Henry Daniel's Liber Uricrisiarum is the earliest known work of academic medicine written in Middle English, presented here for the first time in a complete edition.
Working in the late 1370s, Daniel combined authoritative medicine from written sources with his own personal experience, creating a text that stands out for its linguistic originality, intellectual scope, and wide circulation.
Extant in over three dozen manuscript witnesses and two early modern print copies, Liber Uricrisiarum describes medieval humoral theory, anatomy, physiology, disease, medical astronomy, reproductive processes, and more, all within the broader context of uroscopic diagnosis. The introduction situates the text and its author in their medical, intellectual, linguistic, and bibliographic contexts, outlining the uroscopic tradition to which Daniel contributes, and describing the relationships among the many manuscripts containing the Liber Uricrisiarum.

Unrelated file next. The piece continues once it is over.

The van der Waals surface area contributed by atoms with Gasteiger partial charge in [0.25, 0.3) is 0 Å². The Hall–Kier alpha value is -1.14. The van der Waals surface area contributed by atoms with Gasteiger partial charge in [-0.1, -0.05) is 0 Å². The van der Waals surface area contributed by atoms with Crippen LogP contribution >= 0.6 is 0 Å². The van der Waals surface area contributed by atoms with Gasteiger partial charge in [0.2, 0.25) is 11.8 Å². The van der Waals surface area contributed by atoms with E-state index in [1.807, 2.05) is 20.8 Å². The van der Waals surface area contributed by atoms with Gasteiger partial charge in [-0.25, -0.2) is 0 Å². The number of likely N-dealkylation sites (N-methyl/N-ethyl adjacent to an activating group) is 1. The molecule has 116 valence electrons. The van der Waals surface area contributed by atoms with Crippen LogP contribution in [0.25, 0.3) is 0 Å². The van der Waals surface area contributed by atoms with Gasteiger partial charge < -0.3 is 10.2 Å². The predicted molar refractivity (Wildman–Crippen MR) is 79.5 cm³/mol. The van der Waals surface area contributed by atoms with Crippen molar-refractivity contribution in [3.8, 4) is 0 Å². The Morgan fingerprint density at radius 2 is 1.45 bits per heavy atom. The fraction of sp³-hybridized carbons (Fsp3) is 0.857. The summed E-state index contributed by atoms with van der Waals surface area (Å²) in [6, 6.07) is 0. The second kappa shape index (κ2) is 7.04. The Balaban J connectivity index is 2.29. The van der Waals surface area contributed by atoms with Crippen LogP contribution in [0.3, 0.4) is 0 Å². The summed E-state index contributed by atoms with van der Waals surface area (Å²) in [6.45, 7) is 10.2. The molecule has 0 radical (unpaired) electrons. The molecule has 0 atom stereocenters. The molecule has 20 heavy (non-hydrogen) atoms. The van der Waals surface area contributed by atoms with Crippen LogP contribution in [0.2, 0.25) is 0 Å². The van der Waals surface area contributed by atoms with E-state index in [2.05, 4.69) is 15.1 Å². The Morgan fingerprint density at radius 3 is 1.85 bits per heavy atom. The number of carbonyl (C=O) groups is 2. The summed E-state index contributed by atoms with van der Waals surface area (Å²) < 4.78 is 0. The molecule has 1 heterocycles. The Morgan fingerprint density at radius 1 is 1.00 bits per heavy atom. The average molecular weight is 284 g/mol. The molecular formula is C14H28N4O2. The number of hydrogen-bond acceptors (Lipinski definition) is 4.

This edition presents the Middle English text, with a general glossary, glossary of proper names, and explanatory notes that explain obscure words and phrases and identify Daniel's sources.
It also includes the complete set of diagrams contained in the Royal manuscript; appendices providing the Latin and English versions of the prologue and epilogue; an extensive translation from one of Daniel's important sources, Isaac Israeli's De urinis; tables relevant to Daniel's astronomical measurements; and an analysis of the Royal manuscript's dialect.
Cumulatively, the edition and apparatus introduce readers to an important yet understudied text, the details of which will have significant impact on studies of medieval medicine and science, intellectual history, and Middle English language and literature.